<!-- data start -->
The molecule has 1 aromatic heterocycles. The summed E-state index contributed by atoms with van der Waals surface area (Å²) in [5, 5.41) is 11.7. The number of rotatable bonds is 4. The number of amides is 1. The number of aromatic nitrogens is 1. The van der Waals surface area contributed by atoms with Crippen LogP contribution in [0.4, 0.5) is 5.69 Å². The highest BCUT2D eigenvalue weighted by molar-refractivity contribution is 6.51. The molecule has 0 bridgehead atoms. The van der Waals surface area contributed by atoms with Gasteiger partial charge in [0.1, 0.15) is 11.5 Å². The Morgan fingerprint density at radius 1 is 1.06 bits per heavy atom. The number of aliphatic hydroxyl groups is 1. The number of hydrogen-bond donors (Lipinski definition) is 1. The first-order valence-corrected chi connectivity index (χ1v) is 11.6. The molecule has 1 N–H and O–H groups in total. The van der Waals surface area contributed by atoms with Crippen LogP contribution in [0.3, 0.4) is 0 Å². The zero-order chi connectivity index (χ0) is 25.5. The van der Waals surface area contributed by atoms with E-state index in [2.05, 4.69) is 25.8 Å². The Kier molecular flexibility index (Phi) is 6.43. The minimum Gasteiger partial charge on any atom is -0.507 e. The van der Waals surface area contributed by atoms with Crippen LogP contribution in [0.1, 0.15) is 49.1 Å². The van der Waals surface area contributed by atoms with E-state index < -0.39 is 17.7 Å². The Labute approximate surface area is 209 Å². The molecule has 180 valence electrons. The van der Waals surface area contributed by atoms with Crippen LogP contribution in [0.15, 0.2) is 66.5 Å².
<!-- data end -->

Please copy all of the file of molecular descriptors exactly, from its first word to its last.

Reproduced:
The molecule has 1 aromatic heterocycles. The summed E-state index contributed by atoms with van der Waals surface area (Å²) in [5, 5.41) is 11.7. The number of rotatable bonds is 4. The number of amides is 1. The number of aromatic nitrogens is 1. The van der Waals surface area contributed by atoms with Crippen LogP contribution in [0.4, 0.5) is 5.69 Å². The highest BCUT2D eigenvalue weighted by molar-refractivity contribution is 6.51. The molecule has 0 bridgehead atoms. The van der Waals surface area contributed by atoms with Gasteiger partial charge in [0.1, 0.15) is 11.5 Å². The Morgan fingerprint density at radius 1 is 1.06 bits per heavy atom. The number of aliphatic hydroxyl groups is 1. The number of hydrogen-bond donors (Lipinski definition) is 1. The first-order valence-corrected chi connectivity index (χ1v) is 11.6. The molecule has 1 N–H and O–H groups in total. The van der Waals surface area contributed by atoms with Crippen LogP contribution in [0.3, 0.4) is 0 Å². The zero-order chi connectivity index (χ0) is 25.5. The van der Waals surface area contributed by atoms with E-state index in [2.05, 4.69) is 25.8 Å². The Kier molecular flexibility index (Phi) is 6.43. The minimum Gasteiger partial charge on any atom is -0.507 e. The van der Waals surface area contributed by atoms with Crippen LogP contribution in [0.1, 0.15) is 49.1 Å². The van der Waals surface area contributed by atoms with E-state index < -0.39 is 17.7 Å². The Labute approximate surface area is 209 Å². The molecule has 180 valence electrons. The van der Waals surface area contributed by atoms with Crippen LogP contribution in [0.15, 0.2) is 66.5 Å².